Titanium dioxide is prevalently used in a variety of industries. It is considered a metal and also naturally found on Earth. With its prevalent use, it is normal to question its safety, especially for those who are new to this mineral and want to start using it in their industry.
This article will highlight everything you need to know about this metal from the definitions, facts and its benefits in cosmetics and other industries.
Definition of Titanium Dioxide
Titanium is one of the elements found in the Earth’s crust. It is also a common metal found in living things on Earth. This metal interacts with oxygen and forms a compound known as titanium oxides. Meanwhile, titanium dioxide is an oxide of titanium with a chemical formula of TiO2 which occur naturally.
This mineral is used as one of the ingredients in sunscreen due to its ability as a UV filter. Titanium dioxide has the ability to block the UV light absorption to the skin that can cause problems such as sunburn. Titanium white or Pigment White 6 (PW6), or CI 77891 is the name of this metal in the form of pigment.
This metal has a white solid appearance and is odorless. It also has extremely high melting and boiling points, which are 1,843 degrees Celsius and 2,972 degrees Celsius, respectively. That is why it naturally occurs in solid form. Even in its particle form, this metal is insoluble in water.
TiO2 has the ability to absorb UV light, therefore it appears as pure white. It has a higher refractive index than diamond and therefore has an excellent ability to scatter light. That is why TiO2 is an incredibly bright substance and usually used for aesthetic design.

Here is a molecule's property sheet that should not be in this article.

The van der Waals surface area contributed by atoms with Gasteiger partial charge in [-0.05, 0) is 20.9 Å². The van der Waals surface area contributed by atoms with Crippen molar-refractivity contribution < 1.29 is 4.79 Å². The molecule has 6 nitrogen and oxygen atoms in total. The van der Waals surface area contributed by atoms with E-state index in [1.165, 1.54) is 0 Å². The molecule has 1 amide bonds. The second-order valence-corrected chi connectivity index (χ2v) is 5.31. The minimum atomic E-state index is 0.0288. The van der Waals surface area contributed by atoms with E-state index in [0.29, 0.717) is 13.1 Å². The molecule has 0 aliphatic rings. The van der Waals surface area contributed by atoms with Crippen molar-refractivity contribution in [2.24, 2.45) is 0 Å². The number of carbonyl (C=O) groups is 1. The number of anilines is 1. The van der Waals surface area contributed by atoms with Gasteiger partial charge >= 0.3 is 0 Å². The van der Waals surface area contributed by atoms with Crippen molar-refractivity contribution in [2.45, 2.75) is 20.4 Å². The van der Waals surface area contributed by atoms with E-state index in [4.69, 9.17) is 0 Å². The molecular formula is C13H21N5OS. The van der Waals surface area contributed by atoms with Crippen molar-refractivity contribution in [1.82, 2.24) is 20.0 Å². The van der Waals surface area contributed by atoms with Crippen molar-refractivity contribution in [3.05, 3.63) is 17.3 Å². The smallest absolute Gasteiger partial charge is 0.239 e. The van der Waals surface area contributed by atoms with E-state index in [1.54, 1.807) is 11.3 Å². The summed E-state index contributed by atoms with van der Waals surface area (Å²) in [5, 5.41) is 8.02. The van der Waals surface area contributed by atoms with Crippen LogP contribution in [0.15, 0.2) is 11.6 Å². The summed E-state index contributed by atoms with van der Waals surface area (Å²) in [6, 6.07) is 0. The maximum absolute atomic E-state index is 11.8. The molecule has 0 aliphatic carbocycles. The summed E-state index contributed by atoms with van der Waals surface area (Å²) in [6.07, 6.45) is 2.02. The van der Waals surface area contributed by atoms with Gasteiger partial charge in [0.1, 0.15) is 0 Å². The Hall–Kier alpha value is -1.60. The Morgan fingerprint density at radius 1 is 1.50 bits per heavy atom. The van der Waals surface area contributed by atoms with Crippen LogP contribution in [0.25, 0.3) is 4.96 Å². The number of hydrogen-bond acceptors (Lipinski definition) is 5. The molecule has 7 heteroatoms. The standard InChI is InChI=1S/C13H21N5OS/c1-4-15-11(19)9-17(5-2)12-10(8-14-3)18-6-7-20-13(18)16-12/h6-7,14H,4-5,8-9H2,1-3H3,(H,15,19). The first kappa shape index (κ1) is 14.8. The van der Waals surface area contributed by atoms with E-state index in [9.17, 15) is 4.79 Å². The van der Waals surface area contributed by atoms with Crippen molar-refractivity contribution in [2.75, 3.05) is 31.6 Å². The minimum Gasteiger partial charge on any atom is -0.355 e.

Benefits and Uses
People have been using titanium dioxide for centuries. It is mostly used in a variety of industries which include paints, adhesives, paper, coatings, plastic, rubber, cosmetics, toothpaste, food colorants, sunscreen, and a lot more.
There are two forms of production used in these industries, they are a pigment grade and an ultrafine product.
1. Pigment grade
Ninety-eight percent of total TiO2 production is pigment grade. This type of grade is used for increasing brightness and white opacity to certain products. However, it doesn’t mean that this pigment is only used on brighter colors, darker shades also use TiO2 as one of their ingredients. Here are how the pigment-grade TiO2 is used:
In paints manufacturing, TiO2 is excellent to make the color more opaque and durable. Therefore, the paint will not come off or fade easily while at the same time protecting the surface.
b. Rubber and Plastics
TiO2 is also used in rubber, adhesives, and plastics manufacturing to reduce the brittle. Additionally, plastics will neither be prone to cracking nor fading when exposed to light thanks to the TiO2.
Thanks to its white and opaque color, TiO2 is also used in paper manufacturing as coating.
In addition to sunscreen, TiO2 is used to hide blemishes and brightens the skin. Sometimes it is also added to other makeup products as a thinner to achieve certain effects.
e. Food Contact Materials and Ingredients